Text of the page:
By: 4 January 2017
Injured people ‘victimised’ by Government’s ‘naïve’ proposed whiplash reforms

The Government’s proposed whiplash reforms have been branded ‘naïve’ and ‘profoundly unfair’ by the Association of Personal Injury Lawyers (APIL).

The not-for-profit organisation’s president, Neil Sugarman, has said that removing damages for genuine whiplash cases and making claimants who have been injured at work, on the roads and in hospitals, jump through higher hoops to obtain their compensation, was a clear case of victimisation against people who had been injured through no fault of their own.

“Furthermore, the Government is naïve enough to believe that the savings insurers will make on paying compensation will result in lower insurance premiums,” said Sugarman (pictured).

“Insurance industry figures show quite clearly that the industry has made savings of around £500 million a year since the last round of personal injury reforms three years ago, but premiums have actually increased by eight per cent during the same period,” he added.

“Insurers will make the savings and keep them, while vulnerable injured people will subsidise an industry which already makes huge profits for its shareholders.”

He pointed out that one of the proposed whiplash reforms was to limit compensation available for a whiplash injury with symptoms which lasted for six months to £400.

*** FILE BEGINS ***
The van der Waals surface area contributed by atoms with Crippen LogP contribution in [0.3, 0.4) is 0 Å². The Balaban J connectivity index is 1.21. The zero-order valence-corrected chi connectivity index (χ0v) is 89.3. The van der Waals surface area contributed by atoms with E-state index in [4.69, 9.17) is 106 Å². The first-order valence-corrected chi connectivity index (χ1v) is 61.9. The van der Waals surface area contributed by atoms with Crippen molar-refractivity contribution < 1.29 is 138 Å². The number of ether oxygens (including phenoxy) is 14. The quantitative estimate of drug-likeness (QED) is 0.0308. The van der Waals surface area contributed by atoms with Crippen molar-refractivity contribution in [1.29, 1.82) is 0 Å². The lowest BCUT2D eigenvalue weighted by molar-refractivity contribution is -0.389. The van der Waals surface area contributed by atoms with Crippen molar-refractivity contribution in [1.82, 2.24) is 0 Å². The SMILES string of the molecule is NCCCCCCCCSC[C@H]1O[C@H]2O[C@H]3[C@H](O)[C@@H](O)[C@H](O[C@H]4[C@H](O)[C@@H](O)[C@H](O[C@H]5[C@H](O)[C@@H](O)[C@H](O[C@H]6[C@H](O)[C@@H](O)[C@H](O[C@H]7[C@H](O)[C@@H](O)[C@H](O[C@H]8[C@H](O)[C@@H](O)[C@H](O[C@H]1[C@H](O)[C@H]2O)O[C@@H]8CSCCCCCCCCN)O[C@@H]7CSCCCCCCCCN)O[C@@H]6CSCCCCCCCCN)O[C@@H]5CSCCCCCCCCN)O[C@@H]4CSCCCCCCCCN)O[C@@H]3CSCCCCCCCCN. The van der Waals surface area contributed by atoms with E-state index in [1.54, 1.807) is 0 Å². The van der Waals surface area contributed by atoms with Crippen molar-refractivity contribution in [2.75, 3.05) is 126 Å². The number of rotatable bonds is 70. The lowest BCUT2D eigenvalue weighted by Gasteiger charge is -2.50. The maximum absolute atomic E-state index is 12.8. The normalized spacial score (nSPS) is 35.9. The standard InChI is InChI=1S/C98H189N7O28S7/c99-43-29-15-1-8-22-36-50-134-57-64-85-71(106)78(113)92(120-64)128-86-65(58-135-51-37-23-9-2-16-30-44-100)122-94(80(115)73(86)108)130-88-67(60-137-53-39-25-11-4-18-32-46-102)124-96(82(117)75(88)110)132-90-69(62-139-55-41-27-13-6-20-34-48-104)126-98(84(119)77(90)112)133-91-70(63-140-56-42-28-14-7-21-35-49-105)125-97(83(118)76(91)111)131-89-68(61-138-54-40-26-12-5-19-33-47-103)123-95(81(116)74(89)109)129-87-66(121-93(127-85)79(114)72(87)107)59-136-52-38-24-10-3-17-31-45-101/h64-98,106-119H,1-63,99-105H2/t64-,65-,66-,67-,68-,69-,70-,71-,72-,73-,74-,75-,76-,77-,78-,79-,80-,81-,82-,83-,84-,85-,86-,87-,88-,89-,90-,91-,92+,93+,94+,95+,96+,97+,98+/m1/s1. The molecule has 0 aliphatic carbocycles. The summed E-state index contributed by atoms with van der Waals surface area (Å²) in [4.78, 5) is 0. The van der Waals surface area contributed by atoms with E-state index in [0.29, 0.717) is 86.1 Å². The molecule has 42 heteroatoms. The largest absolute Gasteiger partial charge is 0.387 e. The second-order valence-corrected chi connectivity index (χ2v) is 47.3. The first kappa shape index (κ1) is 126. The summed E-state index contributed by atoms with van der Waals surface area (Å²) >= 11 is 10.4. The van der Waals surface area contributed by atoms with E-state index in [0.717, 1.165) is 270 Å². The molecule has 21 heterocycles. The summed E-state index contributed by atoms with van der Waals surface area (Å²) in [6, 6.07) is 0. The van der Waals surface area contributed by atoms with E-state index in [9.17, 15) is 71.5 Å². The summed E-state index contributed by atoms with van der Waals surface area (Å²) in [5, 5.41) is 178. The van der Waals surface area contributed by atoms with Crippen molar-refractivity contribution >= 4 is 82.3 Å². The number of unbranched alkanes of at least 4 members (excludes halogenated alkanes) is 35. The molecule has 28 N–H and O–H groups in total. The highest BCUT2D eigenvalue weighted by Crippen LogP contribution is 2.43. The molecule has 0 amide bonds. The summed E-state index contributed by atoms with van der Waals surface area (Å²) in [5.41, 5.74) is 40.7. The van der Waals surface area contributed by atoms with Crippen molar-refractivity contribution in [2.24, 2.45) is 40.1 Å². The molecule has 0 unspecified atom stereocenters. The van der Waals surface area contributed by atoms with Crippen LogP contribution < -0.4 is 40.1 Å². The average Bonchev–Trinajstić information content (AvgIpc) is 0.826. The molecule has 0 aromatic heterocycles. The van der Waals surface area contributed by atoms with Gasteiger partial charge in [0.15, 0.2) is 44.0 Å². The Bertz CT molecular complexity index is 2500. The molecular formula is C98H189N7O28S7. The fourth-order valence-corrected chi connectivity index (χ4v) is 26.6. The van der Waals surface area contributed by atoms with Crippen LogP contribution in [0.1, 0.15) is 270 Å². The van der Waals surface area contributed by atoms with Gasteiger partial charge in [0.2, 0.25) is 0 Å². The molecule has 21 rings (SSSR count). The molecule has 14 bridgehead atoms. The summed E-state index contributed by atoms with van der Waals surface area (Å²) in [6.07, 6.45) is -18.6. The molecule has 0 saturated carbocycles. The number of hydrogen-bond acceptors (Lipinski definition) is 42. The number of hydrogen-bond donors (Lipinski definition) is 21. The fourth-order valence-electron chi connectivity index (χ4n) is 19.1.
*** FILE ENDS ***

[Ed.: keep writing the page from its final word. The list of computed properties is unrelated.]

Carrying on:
“That is six months of pain, six months of sleepless nights, six months of not being able to look after young children properly and even, for some, six months without work,” he said.

“I would receive almost the same amount if I were travelling from London to Glasgow and my train was delayed by two hours.

“It’s as if people with injuries which should never have happened in the first place are just an inconvenience which can casually be brushed aside.”

Last November, APIL said that Philip Hammond’s decision to raise Insurance Premium Tax (IPT) to 12% from June 2017, was “astounding”, given that he had maintained that the proposed whiplash reforms would deliver lower premiums for motorists.

In his first Autumn Statement as Chancellor, Hammond told Parliament in November that he would implement a third rise in IPT in two years. IPT was first increased to 9.5% from 6% from November 2015 and to 10% from October 2016 by Hammond’s predecessor, George Osborne.